The Beginning of Success.  During this crash course in service order organization and management, you may run across the errant “mystery service order,” i.e., one which, try as you may, you can’t find out what, if anything, happened. In this case, you may need to contact the reporting homeowner to see if, indeed, a problem they reported has been taken care of, or how the previous manager had left the situation. This is one tough gig for most people but, please, take my word for it: It’s a lot easier than you think and it works for you in many ways.

TIP:  Contact the owner if you have any doubt about how something has been handled.

First (Owner) Contact

If you find yourself needing to contact an owner, here’s how to go about it:

First you need a good attitude and a smile – You are not on the defensive, you are being proactive in attempting follow up on a problem.  You are a professional and this is what you do. Anything less than a positive attitude here will get you fewer results.

Once you have reached the owner, introduce yourself as the new manager and state that you are following up on a problem they reported sometime earlier and ask them if the problem was taken care of to their satisfaction. The majority of the time you will find that:

1) The problem has been dealt with and they are happy someone called to follow up,

2) The problem has been taken care of but not to their satisfaction (in which case you take a new service order and farm it out to whomever should take a look at it – even if that is you), or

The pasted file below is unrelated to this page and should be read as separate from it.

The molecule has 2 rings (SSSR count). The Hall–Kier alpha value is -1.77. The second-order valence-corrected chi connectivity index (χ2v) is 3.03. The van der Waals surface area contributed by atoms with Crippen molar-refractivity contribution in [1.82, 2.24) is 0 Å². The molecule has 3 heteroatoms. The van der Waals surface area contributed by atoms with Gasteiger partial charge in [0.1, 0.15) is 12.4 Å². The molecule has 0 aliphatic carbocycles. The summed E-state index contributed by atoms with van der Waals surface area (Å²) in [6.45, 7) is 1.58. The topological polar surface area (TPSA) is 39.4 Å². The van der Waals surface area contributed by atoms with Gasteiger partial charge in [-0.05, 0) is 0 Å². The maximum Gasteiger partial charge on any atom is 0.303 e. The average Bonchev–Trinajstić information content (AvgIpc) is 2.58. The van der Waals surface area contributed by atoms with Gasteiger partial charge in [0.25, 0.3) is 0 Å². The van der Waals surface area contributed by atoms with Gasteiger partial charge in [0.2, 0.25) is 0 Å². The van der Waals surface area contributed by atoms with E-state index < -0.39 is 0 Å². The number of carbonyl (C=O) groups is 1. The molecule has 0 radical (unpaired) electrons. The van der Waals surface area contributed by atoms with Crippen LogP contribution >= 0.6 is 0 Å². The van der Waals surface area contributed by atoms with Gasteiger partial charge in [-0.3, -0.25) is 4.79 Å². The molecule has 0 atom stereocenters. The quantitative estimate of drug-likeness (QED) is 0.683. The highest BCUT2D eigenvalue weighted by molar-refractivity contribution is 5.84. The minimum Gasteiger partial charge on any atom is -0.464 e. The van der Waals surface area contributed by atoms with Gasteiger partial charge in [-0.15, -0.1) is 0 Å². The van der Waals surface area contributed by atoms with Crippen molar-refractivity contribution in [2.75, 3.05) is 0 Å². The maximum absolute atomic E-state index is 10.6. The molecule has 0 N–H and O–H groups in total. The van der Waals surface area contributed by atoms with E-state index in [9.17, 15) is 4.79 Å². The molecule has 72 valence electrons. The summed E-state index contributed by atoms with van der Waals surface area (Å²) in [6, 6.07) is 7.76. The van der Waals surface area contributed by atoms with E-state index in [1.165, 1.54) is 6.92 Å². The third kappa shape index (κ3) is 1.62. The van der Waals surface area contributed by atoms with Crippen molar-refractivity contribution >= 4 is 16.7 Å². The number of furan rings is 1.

3) The problem hasn’t been taken care of and they are happy someone is finally doing something about it.

With all of these probabilities, expect a certain amount of complaining about the subject issue, or a new problem.   Remember:  Owner’s problems are our business.

TIP:  The real key to success is to follow up, again, with the reporting owner with the good news (they got what they want) or the bad news (they didn’t).  Consistent follow up will win allies for your tenure as the manager, even if you have to tell them bad news. Why? Because they perceive you are on top of the issue, are empathetic to their problem and have done your best to help them.

The upshot of all of this is you are starting out you community management career as PROACTIVE as possible, and less REACTIVE. In other words, you jumped right in the mix, good, bad and ugly, from the beginning, and committed yourself to handling, not ducking, the issues that are thrown your way. This is the mark of a successful community manager.

See? You did survive your first day!

– Source of article, click here